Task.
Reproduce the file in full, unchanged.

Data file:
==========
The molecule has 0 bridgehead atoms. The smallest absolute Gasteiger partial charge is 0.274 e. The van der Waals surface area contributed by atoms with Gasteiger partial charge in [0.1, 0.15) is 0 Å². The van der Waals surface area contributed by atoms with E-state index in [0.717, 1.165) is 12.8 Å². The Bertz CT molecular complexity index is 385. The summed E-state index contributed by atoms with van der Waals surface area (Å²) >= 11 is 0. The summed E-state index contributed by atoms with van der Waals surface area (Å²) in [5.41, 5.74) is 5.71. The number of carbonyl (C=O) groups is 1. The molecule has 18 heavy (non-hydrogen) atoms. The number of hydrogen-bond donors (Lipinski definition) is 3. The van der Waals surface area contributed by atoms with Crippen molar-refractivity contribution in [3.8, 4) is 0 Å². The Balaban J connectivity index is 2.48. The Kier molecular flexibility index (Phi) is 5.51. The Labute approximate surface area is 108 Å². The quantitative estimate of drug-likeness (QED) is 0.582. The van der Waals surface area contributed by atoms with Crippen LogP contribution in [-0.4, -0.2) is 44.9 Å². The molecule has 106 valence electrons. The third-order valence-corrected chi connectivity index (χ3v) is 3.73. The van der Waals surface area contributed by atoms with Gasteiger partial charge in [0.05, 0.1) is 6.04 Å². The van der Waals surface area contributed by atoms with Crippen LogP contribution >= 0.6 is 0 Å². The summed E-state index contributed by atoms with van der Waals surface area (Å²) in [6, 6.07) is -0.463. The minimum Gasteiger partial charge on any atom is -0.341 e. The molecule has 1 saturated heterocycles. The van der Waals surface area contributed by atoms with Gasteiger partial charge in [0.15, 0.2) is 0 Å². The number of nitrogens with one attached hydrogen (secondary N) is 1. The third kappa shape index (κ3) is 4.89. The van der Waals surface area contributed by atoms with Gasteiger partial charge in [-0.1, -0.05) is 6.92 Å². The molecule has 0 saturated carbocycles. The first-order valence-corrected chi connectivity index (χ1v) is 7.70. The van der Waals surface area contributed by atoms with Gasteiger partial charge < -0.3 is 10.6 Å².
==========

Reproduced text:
The molecule has 0 bridgehead atoms. The smallest absolute Gasteiger partial charge is 0.274 e. The van der Waals surface area contributed by atoms with Gasteiger partial charge in [0.1, 0.15) is 0 Å². The van der Waals surface area contributed by atoms with E-state index in [0.717, 1.165) is 12.8 Å². The Bertz CT molecular complexity index is 385. The summed E-state index contributed by atoms with van der Waals surface area (Å²) >= 11 is 0. The summed E-state index contributed by atoms with van der Waals surface area (Å²) in [5.41, 5.74) is 5.71. The number of carbonyl (C=O) groups is 1. The molecule has 18 heavy (non-hydrogen) atoms. The number of hydrogen-bond donors (Lipinski definition) is 3. The van der Waals surface area contributed by atoms with Crippen molar-refractivity contribution in [3.8, 4) is 0 Å². The Balaban J connectivity index is 2.48. The Kier molecular flexibility index (Phi) is 5.51. The Labute approximate surface area is 108 Å². The quantitative estimate of drug-likeness (QED) is 0.582. The van der Waals surface area contributed by atoms with Crippen LogP contribution in [-0.4, -0.2) is 44.9 Å². The molecule has 106 valence electrons. The third-order valence-corrected chi connectivity index (χ3v) is 3.73. The van der Waals surface area contributed by atoms with Gasteiger partial charge in [0.05, 0.1) is 6.04 Å². The van der Waals surface area contributed by atoms with Crippen LogP contribution >= 0.6 is 0 Å². The summed E-state index contributed by atoms with van der Waals surface area (Å²) in [6, 6.07) is -0.463. The minimum Gasteiger partial charge on any atom is -0.341 e. The molecule has 1 saturated heterocycles. The van der Waals surface area contributed by atoms with Gasteiger partial charge in [0.15, 0.2) is 0 Å². The number of nitrogens with one attached hydrogen (secondary N) is 1. The third kappa shape index (κ3) is 4.89. The van der Waals surface area contributed by atoms with Gasteiger partial charge in [-0.1, -0.05) is 6.92 Å². The molecule has 0 saturated carbocycles. The first-order valence-corrected chi connectivity index (χ1v) is 7.70. The van der Waals surface area contributed by atoms with Gasteiger partial charge < -0.3 is 10.6 Å².